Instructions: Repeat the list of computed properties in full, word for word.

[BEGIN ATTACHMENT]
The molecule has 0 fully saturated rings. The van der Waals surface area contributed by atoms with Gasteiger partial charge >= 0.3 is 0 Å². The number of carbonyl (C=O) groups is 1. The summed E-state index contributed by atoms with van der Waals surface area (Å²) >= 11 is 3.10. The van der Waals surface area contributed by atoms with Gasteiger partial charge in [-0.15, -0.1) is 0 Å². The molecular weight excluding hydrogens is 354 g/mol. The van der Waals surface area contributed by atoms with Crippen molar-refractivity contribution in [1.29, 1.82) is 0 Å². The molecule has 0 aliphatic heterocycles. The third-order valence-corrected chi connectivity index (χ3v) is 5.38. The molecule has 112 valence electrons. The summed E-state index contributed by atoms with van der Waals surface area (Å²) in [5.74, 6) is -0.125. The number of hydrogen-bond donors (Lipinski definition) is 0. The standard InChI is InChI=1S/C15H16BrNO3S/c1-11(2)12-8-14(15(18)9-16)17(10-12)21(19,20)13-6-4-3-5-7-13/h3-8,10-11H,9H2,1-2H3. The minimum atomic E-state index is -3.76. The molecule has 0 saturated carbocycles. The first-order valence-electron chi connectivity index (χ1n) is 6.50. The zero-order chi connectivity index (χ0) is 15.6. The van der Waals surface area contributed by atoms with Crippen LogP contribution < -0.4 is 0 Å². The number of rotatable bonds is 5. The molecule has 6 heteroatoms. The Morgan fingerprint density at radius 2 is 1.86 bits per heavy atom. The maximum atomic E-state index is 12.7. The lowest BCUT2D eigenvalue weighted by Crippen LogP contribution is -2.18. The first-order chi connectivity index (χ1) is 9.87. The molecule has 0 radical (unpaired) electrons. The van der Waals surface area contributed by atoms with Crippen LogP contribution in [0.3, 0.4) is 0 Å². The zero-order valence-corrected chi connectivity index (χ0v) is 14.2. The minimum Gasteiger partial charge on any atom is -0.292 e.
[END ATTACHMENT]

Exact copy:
The molecule has 0 fully saturated rings. The van der Waals surface area contributed by atoms with Gasteiger partial charge >= 0.3 is 0 Å². The number of carbonyl (C=O) groups is 1. The summed E-state index contributed by atoms with van der Waals surface area (Å²) >= 11 is 3.10. The van der Waals surface area contributed by atoms with Gasteiger partial charge in [-0.15, -0.1) is 0 Å². The molecular weight excluding hydrogens is 354 g/mol. The van der Waals surface area contributed by atoms with Crippen molar-refractivity contribution in [1.29, 1.82) is 0 Å². The molecule has 0 aliphatic heterocycles. The third-order valence-corrected chi connectivity index (χ3v) is 5.38. The molecule has 112 valence electrons. The summed E-state index contributed by atoms with van der Waals surface area (Å²) in [5.74, 6) is -0.125. The number of hydrogen-bond donors (Lipinski definition) is 0. The standard InChI is InChI=1S/C15H16BrNO3S/c1-11(2)12-8-14(15(18)9-16)17(10-12)21(19,20)13-6-4-3-5-7-13/h3-8,10-11H,9H2,1-2H3. The minimum atomic E-state index is -3.76. The molecule has 0 saturated carbocycles. The first-order valence-electron chi connectivity index (χ1n) is 6.50. The zero-order chi connectivity index (χ0) is 15.6. The van der Waals surface area contributed by atoms with Crippen LogP contribution < -0.4 is 0 Å². The number of rotatable bonds is 5. The molecule has 6 heteroatoms. The Morgan fingerprint density at radius 2 is 1.86 bits per heavy atom. The maximum atomic E-state index is 12.7. The lowest BCUT2D eigenvalue weighted by Crippen LogP contribution is -2.18. The first-order chi connectivity index (χ1) is 9.87. The molecule has 0 radical (unpaired) electrons. The van der Waals surface area contributed by atoms with Crippen LogP contribution in [0.3, 0.4) is 0 Å². The zero-order valence-corrected chi connectivity index (χ0v) is 14.2. The minimum Gasteiger partial charge on any atom is -0.292 e.